“There are people who’ve been working on this for their careers who didn’t believe that it would happen,” said Touton. “So to be out there with six miles of pipe waiting to be put in the ground was just an amazing feeling.”
The new money has also been a game-changer in the llanos of eastern New Mexico, where federal dollars are helping to build a pipeline that will carry fresh mountain water from a reservoir called Ute Lake to two farming counties on the Texas border. In this case, the issue is quantity rather than quality: As big farming operations have expanded across the area in recent years, farmers have drained the local aquifers at an unprecedented rate, accounting for more than 90 percent of water usage in the area. Many of the area’s 73,000 residents have grown concerned that their wells will soon grow dry. After years of stasis, the local water authority is moving forward on an $666 million, 151-mile pipeline, with the federal government paying around 75 percent of the cost.
Over the course of the next five years, as Reclamation doles out dozens of new grants, it will reach areas where federal investment is almost nonexistent. The beneficiaries include small towns in central Montana such as Ryegate and Lavina, which have populations of 223 and 136 respectively, and tribal nations such as the Jicarilla Apache, who have fought for water access on their remote New Mexico reservation for decades. Had it not been for the jump in funding, these areas might never have seen long-promised upgrades and repairs.
Even so, Reclamation’s focus on bolstering water supply has critics in some areas, who argue that reservoirs holding surface water are no more reliable than underground aquifers. Many of the Bureau’s projects are holdovers from a previous era when large water infrastructure projects such as dams and pipelines were more common. In recent years, this “water buffalo” policy — a term referring to politicians who solved water issues by seeking out new supplies — has given way to a focus on reducing usage and increasing water recycling.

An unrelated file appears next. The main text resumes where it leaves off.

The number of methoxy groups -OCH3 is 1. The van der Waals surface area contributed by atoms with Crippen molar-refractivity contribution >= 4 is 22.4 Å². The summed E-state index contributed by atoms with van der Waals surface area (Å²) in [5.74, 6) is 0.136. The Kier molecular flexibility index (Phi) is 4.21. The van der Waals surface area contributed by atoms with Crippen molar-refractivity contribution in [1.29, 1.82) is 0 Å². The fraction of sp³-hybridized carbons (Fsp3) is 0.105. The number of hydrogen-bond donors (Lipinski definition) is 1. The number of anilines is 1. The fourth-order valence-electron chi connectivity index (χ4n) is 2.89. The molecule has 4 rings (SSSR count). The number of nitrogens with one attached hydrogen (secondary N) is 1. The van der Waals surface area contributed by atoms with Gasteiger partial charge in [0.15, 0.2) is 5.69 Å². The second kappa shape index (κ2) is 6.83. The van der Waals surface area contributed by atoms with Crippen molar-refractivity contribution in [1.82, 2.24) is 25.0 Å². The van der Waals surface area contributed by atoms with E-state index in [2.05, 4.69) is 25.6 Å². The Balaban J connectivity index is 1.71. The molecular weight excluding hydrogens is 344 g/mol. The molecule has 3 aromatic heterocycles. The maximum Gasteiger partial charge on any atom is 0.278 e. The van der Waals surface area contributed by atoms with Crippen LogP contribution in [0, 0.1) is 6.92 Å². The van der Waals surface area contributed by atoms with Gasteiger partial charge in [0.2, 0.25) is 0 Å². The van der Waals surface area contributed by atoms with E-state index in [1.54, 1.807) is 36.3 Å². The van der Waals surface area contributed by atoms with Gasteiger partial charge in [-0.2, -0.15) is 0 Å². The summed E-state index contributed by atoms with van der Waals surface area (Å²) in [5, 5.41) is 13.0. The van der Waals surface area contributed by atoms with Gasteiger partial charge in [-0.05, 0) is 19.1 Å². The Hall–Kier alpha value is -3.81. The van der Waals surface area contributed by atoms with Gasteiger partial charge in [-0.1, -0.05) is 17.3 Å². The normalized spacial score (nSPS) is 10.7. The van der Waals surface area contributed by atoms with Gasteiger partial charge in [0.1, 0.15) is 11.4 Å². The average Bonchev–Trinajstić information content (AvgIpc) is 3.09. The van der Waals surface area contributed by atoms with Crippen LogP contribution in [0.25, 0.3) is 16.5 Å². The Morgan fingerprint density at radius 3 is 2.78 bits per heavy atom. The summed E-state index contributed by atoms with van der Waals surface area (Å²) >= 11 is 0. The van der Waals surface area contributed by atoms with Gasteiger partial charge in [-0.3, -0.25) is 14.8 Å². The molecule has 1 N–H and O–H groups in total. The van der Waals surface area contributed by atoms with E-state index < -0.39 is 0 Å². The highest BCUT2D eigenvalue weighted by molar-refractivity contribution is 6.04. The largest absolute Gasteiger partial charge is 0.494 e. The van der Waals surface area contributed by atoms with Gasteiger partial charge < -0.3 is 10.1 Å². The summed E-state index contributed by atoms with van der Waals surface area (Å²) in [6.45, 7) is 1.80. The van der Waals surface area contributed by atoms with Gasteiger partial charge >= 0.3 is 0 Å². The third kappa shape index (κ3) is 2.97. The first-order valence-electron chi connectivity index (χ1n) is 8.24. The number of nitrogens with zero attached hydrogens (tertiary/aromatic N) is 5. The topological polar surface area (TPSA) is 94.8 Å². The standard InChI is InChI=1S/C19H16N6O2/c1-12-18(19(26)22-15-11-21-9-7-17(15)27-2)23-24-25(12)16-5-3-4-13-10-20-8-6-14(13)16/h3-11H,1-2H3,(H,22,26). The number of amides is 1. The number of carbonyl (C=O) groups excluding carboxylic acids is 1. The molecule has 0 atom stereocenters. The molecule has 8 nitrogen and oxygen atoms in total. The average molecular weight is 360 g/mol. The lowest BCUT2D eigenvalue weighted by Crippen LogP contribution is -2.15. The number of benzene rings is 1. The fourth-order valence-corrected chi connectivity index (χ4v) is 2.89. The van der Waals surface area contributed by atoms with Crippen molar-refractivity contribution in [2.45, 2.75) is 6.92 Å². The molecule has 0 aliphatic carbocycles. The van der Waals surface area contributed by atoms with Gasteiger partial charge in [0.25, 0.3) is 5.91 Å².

In the case of the New Mexico pipeline, some in the area think the better solution to the area’s water problems is to reduce irrigation demand rather than importing new supply. Warren Frost, an attorney for rural Quay County, opposes the Ute Lake pipeline and is suing to stop it. He argues that the local governments in the region should buy out some of the farmers and ranchers that are using up the area’s groundwater and repurpose that water for residential use.
“They haven’t taken any steps to buy water rights from the irrigators,” Frost told Grist. “They’re not trying to save their groundwater there. They’re just letting them pump it while they’re building this pipeline.” Frost said that buying out agricultural water rights would be much cheaper than the pipeline, and furthermore that the surface water supply from Ute Lake isn’t reliable given future drought: As has become clear on the Colorado River, even large river reservoirs are vulnerable to overuse and can vanish during drought periods.
Meanwhile, in California, environmentalists have criticized a long-standing proposal to create a new reservoir in the mountains north of Sacramento, arguing it will help perpetuate a pattern of unsustainable water use for farms and ranches. The Bureau has spent $60 million on that effort.
Touton acknowledged that the United States has a water demand problem as well as a supply problem. Even so, she said, the projects will ease or prevent dire health concerns in rural areas that have no other options for firming up their water supplies.
“We’re the largest water deliverer, that’s our mission, and we look to use these tools to meet our mission,” said Touton. “But that also means that we need to have water to deliver, and part of that is recognizing that it has to be a sustainable system.”